They seemed to be just fine at the Brier in Calgary last year.
But there’s something different and unpredictable about the set of rocks when they showed up at Rexall Place for the Tim Hortons Roar of the Rings.
Combine that with an ice surface that keens up and minus-30 degree weather and it’s nightmare scenario for both the curlers and the icemakers.
At least that’s the way Kevin Martin sees it.
And even though he came up on the right side of the score against Wayne Middaugh Monday, he still needed to speak his mind about the issue.
“There’s one curled 8-10 inches, one a foot, one 18 inches and then one of Wayne’s curled more than mine ... about five feet,” said Martin. “You want to make them (shots), but how can we? I would have never said this had we lost.
“For the TV audience, it’s very disappointing. They’re seeing guys miss shots they shouldn’t. And I think it’s important everybody realizes why it’s tough out there.”
In any event, the conditions curling’s elites have to play in are not as predictable as they’re used to and it could be affecting the show.
“I guess it’s a matter of having the best set we can for such a big event,” said Martin. “The biggest surprise is that we had these same set of stones at the Brier last year and didn’t have much problem.
“They sand the rocks before each event and I’m not sure what happened, but something’s happened. Maybe it’s the ice, I don’t know. I can’t see how a rock curled four feet in March and this month it’s only curling eight inches.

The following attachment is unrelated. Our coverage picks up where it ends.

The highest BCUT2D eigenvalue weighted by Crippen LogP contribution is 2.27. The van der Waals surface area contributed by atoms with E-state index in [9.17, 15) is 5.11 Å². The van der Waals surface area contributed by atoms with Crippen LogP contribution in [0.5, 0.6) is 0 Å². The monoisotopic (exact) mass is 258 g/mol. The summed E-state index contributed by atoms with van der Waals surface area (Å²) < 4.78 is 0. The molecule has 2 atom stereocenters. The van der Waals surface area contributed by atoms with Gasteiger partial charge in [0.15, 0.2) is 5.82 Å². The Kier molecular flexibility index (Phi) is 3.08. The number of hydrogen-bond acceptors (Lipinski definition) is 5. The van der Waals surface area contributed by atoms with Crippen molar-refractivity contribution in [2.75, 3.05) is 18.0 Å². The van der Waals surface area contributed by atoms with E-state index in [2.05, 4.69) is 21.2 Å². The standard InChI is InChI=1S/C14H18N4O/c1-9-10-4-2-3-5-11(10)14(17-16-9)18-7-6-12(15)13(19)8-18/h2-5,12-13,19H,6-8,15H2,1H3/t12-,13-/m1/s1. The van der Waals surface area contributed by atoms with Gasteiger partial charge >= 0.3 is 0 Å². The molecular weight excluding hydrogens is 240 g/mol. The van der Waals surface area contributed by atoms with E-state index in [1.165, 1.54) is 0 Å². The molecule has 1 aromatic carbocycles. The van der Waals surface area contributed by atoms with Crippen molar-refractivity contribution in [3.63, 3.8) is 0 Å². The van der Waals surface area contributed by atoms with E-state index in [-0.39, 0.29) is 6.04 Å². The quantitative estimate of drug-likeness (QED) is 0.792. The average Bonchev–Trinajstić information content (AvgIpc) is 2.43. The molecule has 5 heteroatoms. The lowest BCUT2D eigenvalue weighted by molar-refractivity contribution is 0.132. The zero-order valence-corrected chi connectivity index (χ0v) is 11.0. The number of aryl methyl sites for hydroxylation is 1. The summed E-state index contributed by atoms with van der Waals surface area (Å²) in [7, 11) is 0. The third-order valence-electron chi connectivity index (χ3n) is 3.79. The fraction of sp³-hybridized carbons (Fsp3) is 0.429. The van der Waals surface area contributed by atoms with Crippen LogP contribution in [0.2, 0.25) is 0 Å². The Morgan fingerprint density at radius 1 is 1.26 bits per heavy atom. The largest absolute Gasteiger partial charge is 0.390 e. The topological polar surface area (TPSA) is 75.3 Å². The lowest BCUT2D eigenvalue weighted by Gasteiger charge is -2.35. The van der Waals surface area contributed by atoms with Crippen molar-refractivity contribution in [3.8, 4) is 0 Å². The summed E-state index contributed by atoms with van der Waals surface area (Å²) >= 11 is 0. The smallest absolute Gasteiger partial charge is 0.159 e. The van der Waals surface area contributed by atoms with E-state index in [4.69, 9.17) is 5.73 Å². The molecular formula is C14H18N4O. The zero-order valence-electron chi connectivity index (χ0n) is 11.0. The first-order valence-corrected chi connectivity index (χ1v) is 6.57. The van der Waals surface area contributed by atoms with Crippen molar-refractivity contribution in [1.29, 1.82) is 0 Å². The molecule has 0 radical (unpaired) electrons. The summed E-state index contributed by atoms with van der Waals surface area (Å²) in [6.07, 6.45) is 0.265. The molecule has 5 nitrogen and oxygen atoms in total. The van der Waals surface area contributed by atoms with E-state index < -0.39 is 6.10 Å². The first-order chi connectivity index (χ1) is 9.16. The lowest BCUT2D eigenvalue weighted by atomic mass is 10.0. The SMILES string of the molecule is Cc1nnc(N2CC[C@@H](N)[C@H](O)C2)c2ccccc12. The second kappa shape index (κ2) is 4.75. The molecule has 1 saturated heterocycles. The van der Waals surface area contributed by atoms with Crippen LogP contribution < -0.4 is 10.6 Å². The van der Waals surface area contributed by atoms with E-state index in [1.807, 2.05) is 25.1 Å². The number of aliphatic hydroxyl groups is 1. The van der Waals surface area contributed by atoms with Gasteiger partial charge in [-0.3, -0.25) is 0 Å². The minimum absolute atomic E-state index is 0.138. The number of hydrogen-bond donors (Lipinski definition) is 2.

Middaugh could not argue with Martin’s assessment.
“The rocks are hideous,” said Middaugh. “Those rocks are just worn out. They’re a hideous set of rocks. Across all four sheets, I don’t think anybody will tell you any different.”
Yellow rocks on Sheet A are a particular head-scratcher. Even though Middaugh was tipped off about them by Glenn Howard, who won his opener there on a 10th-end steal, they still drove Middaugh nuts.
Head ice technician Hans Wuthrich is also perplexed about how the rocks’ behaviour has changed.
“We rematched the MCA (Manitoba Curling Association) rocks because we knew how important this event was,” said Wuthrich. “We double-checked all the rocks and there were about eight or nine of them we fixed little imperfections in them, so I just can’t see it.
“Why? I would have no idea because we have all the blueprints of those rocks. If there is a problem with the rocks, we’ll find out. The option would be to change the rocks that are out there.”
Randy Ferbey noticed a combination of factors make this a tricky event.
“We can’t figure it out,” said Ferbey. “There’s some questions on the rocks that are doing different things. The ice keens up real quick. Most misses are because the throws are heavy. It keens up like ice I’ve never seen before.”
It’s a different type of test, this rocky road.
With these types of variable conditions, there’s going to be a premium placed on-ice management by the players.
The skip who can adjust at the right time will likely be the skip who comes out on top.